Any parent will tell you that the safety of their children is always a top priority—hence the collection of knee pads, shin guards, and helmets littering closet and garage floors. But is there such a thing as too much safety? There is and, contradictory as it sounds, it can even be dangerous.
Child psychologist Lawrence Cohen, Ph.D., author of The Opposite of Worry ($11, amazon.com), explains that kids learn to navigate danger little by little by taking smart, calculated risks. Your seven-year-old can’t decide alone which risks are reasonable and which are perilous; that’s where parents come in. If you don’t let your child take any risks at all, he or she will be unprepared to navigate hazards as they arise—and could end up taking a trip to the ER.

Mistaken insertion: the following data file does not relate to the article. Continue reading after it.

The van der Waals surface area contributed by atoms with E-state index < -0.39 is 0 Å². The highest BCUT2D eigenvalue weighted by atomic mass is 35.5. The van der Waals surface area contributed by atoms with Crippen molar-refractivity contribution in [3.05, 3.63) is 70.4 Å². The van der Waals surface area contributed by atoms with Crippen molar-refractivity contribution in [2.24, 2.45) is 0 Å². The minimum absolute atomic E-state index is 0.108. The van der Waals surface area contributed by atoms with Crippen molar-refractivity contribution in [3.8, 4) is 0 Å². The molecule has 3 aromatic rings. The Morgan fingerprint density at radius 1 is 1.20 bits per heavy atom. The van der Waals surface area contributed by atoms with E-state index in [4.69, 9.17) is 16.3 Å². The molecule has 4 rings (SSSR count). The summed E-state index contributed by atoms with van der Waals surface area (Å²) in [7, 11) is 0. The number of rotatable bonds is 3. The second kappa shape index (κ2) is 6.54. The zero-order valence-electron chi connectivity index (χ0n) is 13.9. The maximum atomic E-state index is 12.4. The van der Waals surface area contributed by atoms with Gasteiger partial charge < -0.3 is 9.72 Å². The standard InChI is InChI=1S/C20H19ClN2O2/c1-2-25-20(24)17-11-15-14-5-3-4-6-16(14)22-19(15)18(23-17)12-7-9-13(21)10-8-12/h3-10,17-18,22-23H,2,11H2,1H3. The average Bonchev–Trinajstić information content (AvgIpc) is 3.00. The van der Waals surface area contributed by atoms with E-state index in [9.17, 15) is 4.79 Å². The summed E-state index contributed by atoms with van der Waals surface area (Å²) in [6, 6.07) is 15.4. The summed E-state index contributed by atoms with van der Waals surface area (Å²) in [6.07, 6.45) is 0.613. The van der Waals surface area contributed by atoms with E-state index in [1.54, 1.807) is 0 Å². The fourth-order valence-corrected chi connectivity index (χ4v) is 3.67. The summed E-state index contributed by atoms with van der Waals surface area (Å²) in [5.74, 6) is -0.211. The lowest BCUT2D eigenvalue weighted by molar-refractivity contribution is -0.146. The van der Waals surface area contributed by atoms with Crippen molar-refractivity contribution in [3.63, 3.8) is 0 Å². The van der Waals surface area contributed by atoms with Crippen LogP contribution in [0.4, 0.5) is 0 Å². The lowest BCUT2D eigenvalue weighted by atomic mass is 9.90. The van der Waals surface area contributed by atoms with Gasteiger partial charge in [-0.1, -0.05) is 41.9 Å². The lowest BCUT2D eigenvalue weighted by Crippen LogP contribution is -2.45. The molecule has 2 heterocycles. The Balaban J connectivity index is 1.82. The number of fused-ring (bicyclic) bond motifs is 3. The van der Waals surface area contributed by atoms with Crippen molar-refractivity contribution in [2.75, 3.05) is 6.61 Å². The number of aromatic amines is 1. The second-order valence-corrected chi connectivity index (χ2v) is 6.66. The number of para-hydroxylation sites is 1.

Another important distinction: Risk and risky aren’t the same thing, according to Lenore Skenazy, author of Free-Range Kids: How to Raise Safe, Self-Reliant Children Without Going Nuts With Worry, ($12, amazon.com). All of the knee pads and helmets in the world won’t completely eliminate the risk that your child could fall while roller-skating, but safety measures go a long way towards preventing serious repercussions.
Need another reason to stop helicopter parenting? Real Simple editor Kristin van Ogtrop explains why she considers herself to be an “amateur parent“—and why she wouldn’t have it any other way.